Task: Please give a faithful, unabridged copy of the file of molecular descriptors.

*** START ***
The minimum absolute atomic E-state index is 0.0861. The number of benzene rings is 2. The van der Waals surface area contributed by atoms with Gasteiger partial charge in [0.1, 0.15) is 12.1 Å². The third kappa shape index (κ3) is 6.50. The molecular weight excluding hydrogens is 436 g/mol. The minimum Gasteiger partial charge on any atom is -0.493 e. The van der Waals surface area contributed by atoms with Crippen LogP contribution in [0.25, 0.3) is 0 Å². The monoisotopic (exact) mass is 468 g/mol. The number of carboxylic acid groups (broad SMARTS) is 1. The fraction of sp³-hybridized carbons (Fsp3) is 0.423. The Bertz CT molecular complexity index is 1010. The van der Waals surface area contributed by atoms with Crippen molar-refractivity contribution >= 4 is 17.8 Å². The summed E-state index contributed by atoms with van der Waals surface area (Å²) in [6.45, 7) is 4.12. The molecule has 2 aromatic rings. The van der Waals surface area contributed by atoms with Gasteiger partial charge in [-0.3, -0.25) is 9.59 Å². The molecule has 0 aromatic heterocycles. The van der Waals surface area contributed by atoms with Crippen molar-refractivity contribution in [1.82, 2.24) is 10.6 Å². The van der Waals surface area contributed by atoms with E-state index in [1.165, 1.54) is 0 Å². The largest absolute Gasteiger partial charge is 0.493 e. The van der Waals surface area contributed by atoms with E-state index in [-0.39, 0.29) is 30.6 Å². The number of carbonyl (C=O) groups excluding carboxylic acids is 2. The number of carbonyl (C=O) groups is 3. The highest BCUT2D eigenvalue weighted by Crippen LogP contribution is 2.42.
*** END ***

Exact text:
The minimum absolute atomic E-state index is 0.0861. The number of benzene rings is 2. The van der Waals surface area contributed by atoms with Gasteiger partial charge in [0.1, 0.15) is 12.1 Å². The third kappa shape index (κ3) is 6.50. The molecular weight excluding hydrogens is 436 g/mol. The minimum Gasteiger partial charge on any atom is -0.493 e. The van der Waals surface area contributed by atoms with Crippen LogP contribution in [0.25, 0.3) is 0 Å². The monoisotopic (exact) mass is 468 g/mol. The number of carboxylic acid groups (broad SMARTS) is 1. The fraction of sp³-hybridized carbons (Fsp3) is 0.423. The Bertz CT molecular complexity index is 1010. The van der Waals surface area contributed by atoms with Crippen molar-refractivity contribution >= 4 is 17.8 Å². The summed E-state index contributed by atoms with van der Waals surface area (Å²) in [6.45, 7) is 4.12. The molecule has 2 aromatic rings. The van der Waals surface area contributed by atoms with Gasteiger partial charge in [-0.3, -0.25) is 9.59 Å². The molecule has 0 aromatic heterocycles. The van der Waals surface area contributed by atoms with Crippen molar-refractivity contribution in [1.82, 2.24) is 10.6 Å². The van der Waals surface area contributed by atoms with E-state index in [1.165, 1.54) is 0 Å². The largest absolute Gasteiger partial charge is 0.493 e. The van der Waals surface area contributed by atoms with E-state index in [-0.39, 0.29) is 30.6 Å². The number of carbonyl (C=O) groups excluding carboxylic acids is 2. The number of carbonyl (C=O) groups is 3. The highest BCUT2D eigenvalue weighted by Crippen LogP contribution is 2.42.